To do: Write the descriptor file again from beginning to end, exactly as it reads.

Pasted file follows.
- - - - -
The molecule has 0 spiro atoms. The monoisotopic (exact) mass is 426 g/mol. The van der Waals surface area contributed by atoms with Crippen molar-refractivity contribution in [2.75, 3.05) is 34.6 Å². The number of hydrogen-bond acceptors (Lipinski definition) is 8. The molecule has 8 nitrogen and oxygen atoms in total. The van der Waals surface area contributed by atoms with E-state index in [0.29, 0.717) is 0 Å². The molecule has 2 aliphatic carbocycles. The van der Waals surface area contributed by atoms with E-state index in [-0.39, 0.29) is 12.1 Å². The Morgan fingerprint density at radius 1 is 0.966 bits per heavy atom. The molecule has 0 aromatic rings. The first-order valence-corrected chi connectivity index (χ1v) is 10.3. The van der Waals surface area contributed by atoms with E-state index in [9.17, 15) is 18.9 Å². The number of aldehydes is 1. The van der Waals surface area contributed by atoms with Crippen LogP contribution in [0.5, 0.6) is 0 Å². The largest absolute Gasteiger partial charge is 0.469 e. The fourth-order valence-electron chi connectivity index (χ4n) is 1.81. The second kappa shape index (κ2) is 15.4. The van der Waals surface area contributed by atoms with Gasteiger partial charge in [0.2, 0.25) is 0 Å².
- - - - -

The molecule has 0 spiro atoms. The monoisotopic (exact) mass is 426 g/mol. The van der Waals surface area contributed by atoms with Crippen molar-refractivity contribution in [2.75, 3.05) is 34.6 Å². The number of hydrogen-bond acceptors (Lipinski definition) is 8. The molecule has 8 nitrogen and oxygen atoms in total. The van der Waals surface area contributed by atoms with E-state index in [0.29, 0.717) is 0 Å². The molecule has 2 aliphatic carbocycles. The van der Waals surface area contributed by atoms with E-state index in [-0.39, 0.29) is 12.1 Å². The Morgan fingerprint density at radius 1 is 0.966 bits per heavy atom. The molecule has 0 aromatic rings. The first-order valence-corrected chi connectivity index (χ1v) is 10.3. The van der Waals surface area contributed by atoms with E-state index in [9.17, 15) is 18.9 Å². The number of aldehydes is 1. The van der Waals surface area contributed by atoms with Crippen LogP contribution in [0.5, 0.6) is 0 Å². The largest absolute Gasteiger partial charge is 0.469 e. The fourth-order valence-electron chi connectivity index (χ4n) is 1.81. The second kappa shape index (κ2) is 15.4. The van der Waals surface area contributed by atoms with Gasteiger partial charge in [0.2, 0.25) is 0 Å².